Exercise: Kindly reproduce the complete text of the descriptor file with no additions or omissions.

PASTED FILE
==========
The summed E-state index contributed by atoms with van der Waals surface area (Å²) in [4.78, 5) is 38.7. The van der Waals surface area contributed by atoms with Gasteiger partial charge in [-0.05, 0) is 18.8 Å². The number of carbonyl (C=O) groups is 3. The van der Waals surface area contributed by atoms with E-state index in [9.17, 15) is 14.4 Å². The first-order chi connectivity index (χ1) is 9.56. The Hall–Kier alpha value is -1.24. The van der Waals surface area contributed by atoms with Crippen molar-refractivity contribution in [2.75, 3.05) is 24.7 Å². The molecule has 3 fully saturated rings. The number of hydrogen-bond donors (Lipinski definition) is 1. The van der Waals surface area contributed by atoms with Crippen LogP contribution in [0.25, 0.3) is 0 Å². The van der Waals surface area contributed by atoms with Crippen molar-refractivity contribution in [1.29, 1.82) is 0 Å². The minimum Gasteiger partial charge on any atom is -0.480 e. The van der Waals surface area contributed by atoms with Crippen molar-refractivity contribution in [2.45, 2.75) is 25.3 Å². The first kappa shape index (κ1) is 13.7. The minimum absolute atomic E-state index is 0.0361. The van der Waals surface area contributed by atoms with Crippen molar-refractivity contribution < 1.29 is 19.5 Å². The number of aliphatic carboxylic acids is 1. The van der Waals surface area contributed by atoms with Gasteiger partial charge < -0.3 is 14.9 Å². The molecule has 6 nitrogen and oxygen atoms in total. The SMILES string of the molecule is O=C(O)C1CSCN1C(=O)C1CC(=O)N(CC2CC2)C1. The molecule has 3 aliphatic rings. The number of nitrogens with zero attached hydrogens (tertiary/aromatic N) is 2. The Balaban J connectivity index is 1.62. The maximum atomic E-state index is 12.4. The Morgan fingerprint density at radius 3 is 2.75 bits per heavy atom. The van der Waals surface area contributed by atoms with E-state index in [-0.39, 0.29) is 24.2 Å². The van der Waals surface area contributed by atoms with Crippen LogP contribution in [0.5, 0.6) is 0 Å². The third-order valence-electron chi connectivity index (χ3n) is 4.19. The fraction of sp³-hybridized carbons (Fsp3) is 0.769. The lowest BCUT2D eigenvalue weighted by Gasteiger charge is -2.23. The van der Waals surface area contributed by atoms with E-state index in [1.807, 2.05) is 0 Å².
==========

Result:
The summed E-state index contributed by atoms with van der Waals surface area (Å²) in [4.78, 5) is 38.7. The van der Waals surface area contributed by atoms with Gasteiger partial charge in [-0.05, 0) is 18.8 Å². The number of carbonyl (C=O) groups is 3. The van der Waals surface area contributed by atoms with E-state index in [9.17, 15) is 14.4 Å². The first-order chi connectivity index (χ1) is 9.56. The Hall–Kier alpha value is -1.24. The van der Waals surface area contributed by atoms with Crippen molar-refractivity contribution in [2.75, 3.05) is 24.7 Å². The molecule has 3 fully saturated rings. The number of hydrogen-bond donors (Lipinski definition) is 1. The van der Waals surface area contributed by atoms with Crippen LogP contribution in [0.25, 0.3) is 0 Å². The van der Waals surface area contributed by atoms with Crippen molar-refractivity contribution in [1.29, 1.82) is 0 Å². The minimum Gasteiger partial charge on any atom is -0.480 e. The van der Waals surface area contributed by atoms with Crippen molar-refractivity contribution in [2.45, 2.75) is 25.3 Å². The first kappa shape index (κ1) is 13.7. The minimum absolute atomic E-state index is 0.0361. The van der Waals surface area contributed by atoms with Crippen molar-refractivity contribution < 1.29 is 19.5 Å². The number of aliphatic carboxylic acids is 1. The van der Waals surface area contributed by atoms with Gasteiger partial charge < -0.3 is 14.9 Å². The molecule has 6 nitrogen and oxygen atoms in total. The SMILES string of the molecule is O=C(O)C1CSCN1C(=O)C1CC(=O)N(CC2CC2)C1. The molecule has 3 aliphatic rings. The number of nitrogens with zero attached hydrogens (tertiary/aromatic N) is 2. The Balaban J connectivity index is 1.62. The maximum atomic E-state index is 12.4. The Morgan fingerprint density at radius 3 is 2.75 bits per heavy atom. The van der Waals surface area contributed by atoms with E-state index in [-0.39, 0.29) is 24.2 Å². The van der Waals surface area contributed by atoms with Crippen LogP contribution in [0.5, 0.6) is 0 Å². The third-order valence-electron chi connectivity index (χ3n) is 4.19. The fraction of sp³-hybridized carbons (Fsp3) is 0.769. The lowest BCUT2D eigenvalue weighted by Gasteiger charge is -2.23. The van der Waals surface area contributed by atoms with E-state index in [1.807, 2.05) is 0 Å².